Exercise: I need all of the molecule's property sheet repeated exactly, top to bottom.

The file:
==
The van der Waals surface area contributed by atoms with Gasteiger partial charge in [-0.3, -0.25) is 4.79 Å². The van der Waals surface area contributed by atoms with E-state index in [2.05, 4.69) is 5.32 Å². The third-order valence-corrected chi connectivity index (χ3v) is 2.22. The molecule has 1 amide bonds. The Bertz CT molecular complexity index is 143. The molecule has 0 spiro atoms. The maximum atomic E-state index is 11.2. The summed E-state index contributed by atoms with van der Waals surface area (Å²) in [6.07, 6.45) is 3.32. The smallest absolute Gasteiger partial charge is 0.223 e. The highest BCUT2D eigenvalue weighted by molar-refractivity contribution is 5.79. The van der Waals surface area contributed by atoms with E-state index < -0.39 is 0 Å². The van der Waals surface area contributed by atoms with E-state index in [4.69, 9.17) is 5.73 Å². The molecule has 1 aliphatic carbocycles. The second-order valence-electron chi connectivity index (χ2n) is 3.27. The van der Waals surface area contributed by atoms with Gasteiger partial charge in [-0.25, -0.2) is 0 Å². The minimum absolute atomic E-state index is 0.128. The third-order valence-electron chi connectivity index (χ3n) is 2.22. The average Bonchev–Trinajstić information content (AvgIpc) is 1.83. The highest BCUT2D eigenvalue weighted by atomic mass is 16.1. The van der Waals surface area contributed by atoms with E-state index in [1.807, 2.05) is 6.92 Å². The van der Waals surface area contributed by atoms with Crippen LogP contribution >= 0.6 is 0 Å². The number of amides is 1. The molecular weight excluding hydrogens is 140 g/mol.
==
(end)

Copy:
The van der Waals surface area contributed by atoms with Gasteiger partial charge in [-0.3, -0.25) is 4.79 Å². The van der Waals surface area contributed by atoms with E-state index in [2.05, 4.69) is 5.32 Å². The third-order valence-corrected chi connectivity index (χ3v) is 2.22. The molecule has 1 amide bonds. The Bertz CT molecular complexity index is 143. The molecule has 0 spiro atoms. The maximum atomic E-state index is 11.2. The summed E-state index contributed by atoms with van der Waals surface area (Å²) in [6.07, 6.45) is 3.32. The smallest absolute Gasteiger partial charge is 0.223 e. The highest BCUT2D eigenvalue weighted by molar-refractivity contribution is 5.79. The van der Waals surface area contributed by atoms with E-state index < -0.39 is 0 Å². The van der Waals surface area contributed by atoms with E-state index in [4.69, 9.17) is 5.73 Å². The molecule has 1 aliphatic carbocycles. The second-order valence-electron chi connectivity index (χ2n) is 3.27. The van der Waals surface area contributed by atoms with Gasteiger partial charge in [-0.25, -0.2) is 0 Å². The minimum absolute atomic E-state index is 0.128. The third-order valence-electron chi connectivity index (χ3n) is 2.22. The average Bonchev–Trinajstić information content (AvgIpc) is 1.83. The highest BCUT2D eigenvalue weighted by atomic mass is 16.1. The van der Waals surface area contributed by atoms with E-state index in [1.807, 2.05) is 6.92 Å². The van der Waals surface area contributed by atoms with Crippen LogP contribution >= 0.6 is 0 Å². The number of amides is 1. The molecular weight excluding hydrogens is 140 g/mol.